The Supreme Judicial Court ruled today that people not awaiting trial for the most serious charges have a right to seek immediate release on personal recognizance - and appointed a special master to start hearings on applications for immediate release - as a matter of public health.
We conclude that the risks inherent in the COVID-19 pandemic constitute a changed circumstance within [state bail laws]. To decrease exposure to COVID-19 within correctional institutions, any individual who is not being held without bail under G. L. c. 276, § 58A, and who has not been charged with an excluded offense (i.e., a violent or serious offense) is entitled to a rebuttable presumption of release. The individual shall be ordered released pending trial on his or her own recognizance, without surety, unless an unreasonable danger to the community would result, or the individual presents a very high risk of flight.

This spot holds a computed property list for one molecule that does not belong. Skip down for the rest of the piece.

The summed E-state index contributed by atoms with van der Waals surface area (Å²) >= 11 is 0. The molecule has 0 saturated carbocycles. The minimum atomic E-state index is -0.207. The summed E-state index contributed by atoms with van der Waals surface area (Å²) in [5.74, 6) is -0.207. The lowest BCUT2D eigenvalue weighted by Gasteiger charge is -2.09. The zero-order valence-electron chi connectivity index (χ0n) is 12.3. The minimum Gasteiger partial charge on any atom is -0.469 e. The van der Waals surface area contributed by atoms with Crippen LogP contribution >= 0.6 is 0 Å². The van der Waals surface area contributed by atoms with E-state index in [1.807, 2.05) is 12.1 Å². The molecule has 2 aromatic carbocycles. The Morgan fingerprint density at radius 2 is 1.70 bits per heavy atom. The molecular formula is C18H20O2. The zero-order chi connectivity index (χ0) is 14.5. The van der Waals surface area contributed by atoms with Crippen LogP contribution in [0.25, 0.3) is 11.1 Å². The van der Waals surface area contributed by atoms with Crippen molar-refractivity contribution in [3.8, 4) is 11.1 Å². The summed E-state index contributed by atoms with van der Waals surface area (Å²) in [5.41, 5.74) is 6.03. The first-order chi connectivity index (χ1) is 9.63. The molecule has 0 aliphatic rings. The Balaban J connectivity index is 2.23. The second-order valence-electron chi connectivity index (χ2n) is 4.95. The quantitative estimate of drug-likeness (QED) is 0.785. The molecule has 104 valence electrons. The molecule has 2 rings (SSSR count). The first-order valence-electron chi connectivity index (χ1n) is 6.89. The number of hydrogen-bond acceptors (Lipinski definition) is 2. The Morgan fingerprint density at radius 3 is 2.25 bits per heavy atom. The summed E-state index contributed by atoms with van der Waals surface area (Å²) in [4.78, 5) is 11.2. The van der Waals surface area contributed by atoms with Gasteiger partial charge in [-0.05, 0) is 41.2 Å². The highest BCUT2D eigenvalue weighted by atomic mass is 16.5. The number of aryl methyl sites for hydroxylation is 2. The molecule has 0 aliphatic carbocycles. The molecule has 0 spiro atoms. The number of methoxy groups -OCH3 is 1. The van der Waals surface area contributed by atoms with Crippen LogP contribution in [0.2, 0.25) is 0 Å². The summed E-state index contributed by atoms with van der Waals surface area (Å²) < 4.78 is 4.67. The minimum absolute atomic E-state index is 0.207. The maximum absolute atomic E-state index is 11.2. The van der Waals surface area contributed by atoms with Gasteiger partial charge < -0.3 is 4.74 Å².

The ruling by the state's highest court lets district attorneys and the state attorney general appeal any release requests.
The court excluded people being held pending trial for violent crimes, from murder to armed assault and battery and mayhem; domestic violence; witness intimidation, OUI on a third or subsequent offense; motor-vehicle manslaughter; illegal gun possession; rape and indecent assault and battery; human trafficking; incest; child pornography and trafficking in cocaine or heroin in excess of 200 grams; trafficking in fentanyl or carafentanil. Also barred from immediate release: Anybody charged as an accessory to or part of a conspiracy related to any of the above crimes.